The Museum is located in the Plaza del Cerro, one of Chimayo's historic neighborhoods. The Plaza was organized as a fortified community in the second half of the eighteenth century by the Spanish colonial administration of New Mexico. The rectangular Plaza is made up of a contiguous row of adobe buildings. It was designed to protect its residents from attack. It is one of the best surviving examples of a fortified plaza in New Mexico.
The museum building is classic New Mexican adobe home with white-washed mud- plastered interior walls, vigas as supporting ceiling beams and hardened mud floors. The home was remodeled in the late 1960's by David Ortega, descendant of the original owners. In the nineteenth century, it was the home of Jose Ramon Ortega y Vigil and Petra Mestas Ortega, ancestors of the world-renowned Ortega family of Chimayo weavers. The couple raised fourteen children in the building that is now home to exhibits honoring Chimayo's past and present.
The Chimayo Museum is dedicated to educating the public, particularly the young, about the history and culture of Chimayo and its surrounding communities. It also aims to support local writers, musicians, artists and craftspeople who promote our heritage. Partnering with our local schools has always been a priority.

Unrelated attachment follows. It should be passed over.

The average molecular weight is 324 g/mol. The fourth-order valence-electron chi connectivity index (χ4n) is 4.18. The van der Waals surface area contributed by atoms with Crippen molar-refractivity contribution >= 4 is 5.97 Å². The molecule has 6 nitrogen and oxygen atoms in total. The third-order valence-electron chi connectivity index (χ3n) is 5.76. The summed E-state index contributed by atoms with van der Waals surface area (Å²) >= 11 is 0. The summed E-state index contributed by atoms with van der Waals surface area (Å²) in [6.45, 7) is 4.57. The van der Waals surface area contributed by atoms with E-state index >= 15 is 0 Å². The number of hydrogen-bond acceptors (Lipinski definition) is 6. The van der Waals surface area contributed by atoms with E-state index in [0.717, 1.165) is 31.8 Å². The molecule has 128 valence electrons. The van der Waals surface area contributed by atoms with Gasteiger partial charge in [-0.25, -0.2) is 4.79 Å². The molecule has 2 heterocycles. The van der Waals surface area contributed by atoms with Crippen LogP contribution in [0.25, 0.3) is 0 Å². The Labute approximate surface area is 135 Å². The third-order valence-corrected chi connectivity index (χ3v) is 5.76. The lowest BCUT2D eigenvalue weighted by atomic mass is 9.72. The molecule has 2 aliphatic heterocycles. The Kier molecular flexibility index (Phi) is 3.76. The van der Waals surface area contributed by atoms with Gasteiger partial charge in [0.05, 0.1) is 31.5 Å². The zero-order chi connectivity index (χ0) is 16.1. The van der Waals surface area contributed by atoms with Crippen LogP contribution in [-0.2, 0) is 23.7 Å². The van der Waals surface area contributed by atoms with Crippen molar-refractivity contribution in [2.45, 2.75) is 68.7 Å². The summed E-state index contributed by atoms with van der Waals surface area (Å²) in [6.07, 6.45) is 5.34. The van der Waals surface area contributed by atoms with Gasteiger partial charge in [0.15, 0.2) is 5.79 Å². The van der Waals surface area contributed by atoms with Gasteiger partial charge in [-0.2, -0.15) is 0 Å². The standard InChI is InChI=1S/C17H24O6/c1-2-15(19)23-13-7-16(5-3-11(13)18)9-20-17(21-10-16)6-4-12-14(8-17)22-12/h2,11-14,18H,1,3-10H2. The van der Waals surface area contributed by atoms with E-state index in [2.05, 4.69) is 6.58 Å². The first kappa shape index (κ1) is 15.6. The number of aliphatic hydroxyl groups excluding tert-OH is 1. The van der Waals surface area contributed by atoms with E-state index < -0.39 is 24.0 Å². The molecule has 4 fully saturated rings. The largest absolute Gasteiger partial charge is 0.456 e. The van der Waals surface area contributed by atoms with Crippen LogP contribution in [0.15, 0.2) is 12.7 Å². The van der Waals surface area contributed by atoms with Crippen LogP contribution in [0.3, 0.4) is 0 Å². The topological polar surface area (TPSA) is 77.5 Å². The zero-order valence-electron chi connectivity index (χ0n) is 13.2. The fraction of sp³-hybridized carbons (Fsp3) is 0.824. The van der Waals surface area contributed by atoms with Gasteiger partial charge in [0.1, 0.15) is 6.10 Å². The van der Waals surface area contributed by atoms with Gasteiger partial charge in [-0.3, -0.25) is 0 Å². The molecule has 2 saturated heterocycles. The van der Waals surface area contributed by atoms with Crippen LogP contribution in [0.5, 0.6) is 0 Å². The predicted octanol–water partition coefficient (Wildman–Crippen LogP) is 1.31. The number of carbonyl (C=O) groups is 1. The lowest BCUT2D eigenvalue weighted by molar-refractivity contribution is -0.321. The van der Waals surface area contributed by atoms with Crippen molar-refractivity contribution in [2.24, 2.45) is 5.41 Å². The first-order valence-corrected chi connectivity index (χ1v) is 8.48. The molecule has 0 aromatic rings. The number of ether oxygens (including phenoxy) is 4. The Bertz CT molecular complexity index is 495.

In addition to historic artifacts that have been donated to the Museum by our supporters, on display are vintage photographs that illustrate life in Chimayo in the early twentieth century. Many of these pictures were taken by Prudence Clark, a Presbyterian missionary school teacher who came to Chimayo in 1900.
The Museum also provides a venue for many special events. Its plays host to historians, genealogists, storytellers, poets, musicians, dancers and community advocates. New exhibits and showings are mounted periodically. Through our Los Maestros del Norte program, young students come to the museum to learn traditional New Mexican arts and crafts from Spanish Market artisans.